Considering Passenger’s single “Let Her Go” spent a massive 45 weeks at number one in the UK and 28 weeks (and counting) on Billboard’s Hot 100 charts here in the U.S., it’s hard to believe Mike Rosenberg (the man behind the moniker) was considering giving up music all together not that long ago. Here, in an emotional interview, he talks about what kept him going when he hit rock bottom.
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Passenger may be a one-man show now, but originally, it was a full band. When the band broke up in 2009, going solo didn’t even occur to Rosenberg. But he booked some solo gigs anyway while visiting a friend in Australia and says the crowd connected deeper than ever before. “Suddenly, people could hear every word and really understand it,” Rosenberg says. “It was a massive turning point.”
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But that wasn’t the only time Rosenberg considered giving up. While working on his second album “Whispers,” released in 2014, he hit a low point. “I was 27 and had been busking and putting out my own records for four or five years and I just didn’t feel like it was growing at all,” he remembers. Holed up in his hotel room, Rosenberg put all his frustrations down on paper, which later became his song “27.”
He says the very act of feeling his passion overflowing reignited his ambition and reminded him why he wanted to be a musician in the first place. “Obviously every [musician] dreams of playing to thousands of people and having the number one song, but that’s not the reason you do it,” he says. “The reason you do it is because you’re trying to create something that means something to people and to yourself. It’s helpful to remind yourself of that sometimes.”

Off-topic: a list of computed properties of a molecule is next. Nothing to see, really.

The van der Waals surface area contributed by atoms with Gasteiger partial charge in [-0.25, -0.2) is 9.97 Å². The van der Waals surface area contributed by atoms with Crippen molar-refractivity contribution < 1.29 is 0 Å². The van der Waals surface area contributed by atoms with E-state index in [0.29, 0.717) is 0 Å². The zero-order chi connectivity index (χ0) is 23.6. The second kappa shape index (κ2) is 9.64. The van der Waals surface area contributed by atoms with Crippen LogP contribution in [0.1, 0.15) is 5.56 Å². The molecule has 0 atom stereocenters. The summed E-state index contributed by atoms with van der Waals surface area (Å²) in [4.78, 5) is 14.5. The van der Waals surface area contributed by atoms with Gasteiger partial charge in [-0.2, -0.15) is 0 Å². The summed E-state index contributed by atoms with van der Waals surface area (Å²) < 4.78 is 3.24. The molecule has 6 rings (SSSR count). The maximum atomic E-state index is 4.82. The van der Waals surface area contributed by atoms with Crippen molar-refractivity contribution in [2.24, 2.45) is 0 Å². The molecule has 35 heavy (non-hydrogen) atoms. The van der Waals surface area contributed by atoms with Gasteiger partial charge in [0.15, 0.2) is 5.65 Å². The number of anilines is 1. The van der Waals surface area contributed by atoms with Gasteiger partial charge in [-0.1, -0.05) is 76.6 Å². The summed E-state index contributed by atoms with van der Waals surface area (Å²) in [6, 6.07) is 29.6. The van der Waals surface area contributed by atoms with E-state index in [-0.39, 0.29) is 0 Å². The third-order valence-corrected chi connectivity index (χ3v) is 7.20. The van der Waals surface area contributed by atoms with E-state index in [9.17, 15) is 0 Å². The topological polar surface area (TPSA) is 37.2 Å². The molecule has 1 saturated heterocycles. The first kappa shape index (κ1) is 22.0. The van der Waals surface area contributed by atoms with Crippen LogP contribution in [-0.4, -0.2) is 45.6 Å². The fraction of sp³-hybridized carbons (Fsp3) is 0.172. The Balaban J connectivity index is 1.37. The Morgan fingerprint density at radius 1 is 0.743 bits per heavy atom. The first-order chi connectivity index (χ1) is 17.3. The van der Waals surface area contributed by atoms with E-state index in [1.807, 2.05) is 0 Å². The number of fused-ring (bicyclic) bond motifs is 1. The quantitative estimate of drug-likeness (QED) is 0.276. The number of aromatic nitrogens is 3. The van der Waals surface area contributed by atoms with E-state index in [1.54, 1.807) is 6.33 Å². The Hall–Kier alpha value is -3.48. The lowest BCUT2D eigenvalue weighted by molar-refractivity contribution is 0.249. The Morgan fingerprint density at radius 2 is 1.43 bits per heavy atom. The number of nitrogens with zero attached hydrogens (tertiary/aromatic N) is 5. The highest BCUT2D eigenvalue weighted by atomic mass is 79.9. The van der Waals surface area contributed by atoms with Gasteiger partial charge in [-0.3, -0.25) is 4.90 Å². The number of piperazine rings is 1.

Taking it to the streets
Despite his massive success, Rosenberg still enjoys busking, something he started doing after the band broke up and he had no money. “Looking back on it, those were some of the best years of my life,” he says. “I still love busking because not everyone can go to a concert. They might not be able to afford it or they might not be old enough. Busking allows everyone to check out what I do.”
Turning pain into poetry
All of the songs Rosenberg writes are deeply personal and often painful, but he says it’s a joy to share them. “When [I] write them, it can be a very painful thing because it’s still fresh. But as time goes on, I still remember the girl or the situation, but it turns into something different,” he says. “Especially with ‘Let Her Go’ since it’s known around the world now. It started off as a really heart-wrenching breakup song, but now, for me, it’s such a treasured thing.”
If you go:
New York City
September 24, 8 p.m.
2124 Broadway, 212-465-6500
September 25, 7:30 p.m.
1 Patriot Pl, Foxborough
September 27, 8 p.m.
291 N Keswick Ave, Glenside
Follow Emily on Twitter: @EmLaurence